This week, it was announced that a father and son team had pleaded guilty in a federal court. The duo won more than $4 million of federal contracts using false financial statements and other lies. The father, who was a self-described government contracting consultant, also admitted to stealing more than a half million dollars from his consulting clients. 68-year-old Joseph Glenn Osborne Sr. pleaded guilty to wire fraud and participating in a wire fraud conspiracy with his son.
31-year-old Joseph Glenn Osborne II pleaded guilty to falsely making a writing to obtain money from the United States. Osborne Sr. admitted to stealing $588,489 from three small businesses that retained him as a government contracting consultant. The defendant promised to represent the victims and help them obtain and fulfill contacts with the United States Department of Agriculture. Instead, the father used his position and control of the victims’ web passwords to change their banking information and control where payments would be sent.
When the USDA paid the clients, the money was actually diverted to Osborne Sr. and not the victims. The father also admitted to lying to his clients when questioned about the missing payments. According to the plea agreement, Osborne Sr. used some of the money to put a down payment on a $2.7 million mansion in Rancho Santa Fe, California. He also forged further emails to hide the real source of the money.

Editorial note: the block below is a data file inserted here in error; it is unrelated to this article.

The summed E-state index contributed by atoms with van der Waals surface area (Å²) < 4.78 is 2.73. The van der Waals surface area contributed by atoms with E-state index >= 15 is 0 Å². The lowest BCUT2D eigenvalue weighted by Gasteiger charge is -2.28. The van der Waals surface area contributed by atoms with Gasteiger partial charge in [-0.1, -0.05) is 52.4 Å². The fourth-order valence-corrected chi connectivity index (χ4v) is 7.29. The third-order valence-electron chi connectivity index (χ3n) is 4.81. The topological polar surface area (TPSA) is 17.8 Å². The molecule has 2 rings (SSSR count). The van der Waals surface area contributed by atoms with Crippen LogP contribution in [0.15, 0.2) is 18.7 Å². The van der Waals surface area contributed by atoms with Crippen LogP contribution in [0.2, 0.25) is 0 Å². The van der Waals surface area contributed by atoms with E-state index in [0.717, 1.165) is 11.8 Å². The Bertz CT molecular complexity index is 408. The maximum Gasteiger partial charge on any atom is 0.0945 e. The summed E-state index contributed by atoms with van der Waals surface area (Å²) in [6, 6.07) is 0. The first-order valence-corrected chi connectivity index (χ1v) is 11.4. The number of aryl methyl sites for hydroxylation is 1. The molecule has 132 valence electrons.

In 2013 and after being terminated by his clients, the father and son pair agreed to submit fraudulent financial statements to ensure that the son’s new business, Worldwide Connect LLC, would be approved as a USDA Contractor. The defendants recruited a friend of the son to prepare false financial statements that overstated the company’s financial health. The defendants also admitted to falsely claiming to the USDA that none of WWC’s principals had been suspended or debarred from federal contracting.
As a result of their behavior, Worldwide Connect was approved as a federal contractor and won more than $4 million of USDA food supply contracts. Four of the five contracts were terminated after WWC failed to deliver more than 100,000 cases of fruit juice and raisins to community food banks and lunch programs. The defendants also admitted that WWC caused its suppliers and financing company to lose more than $1.5 million.
The defendants have also agreed to pay restitution to their victims. Osborne Sr. has agreed to pay roughly $1.7 million, while Osborne II will pay $1.5 million. Both are scheduled to be sentenced on May 7, 2018. Additional details can be found here.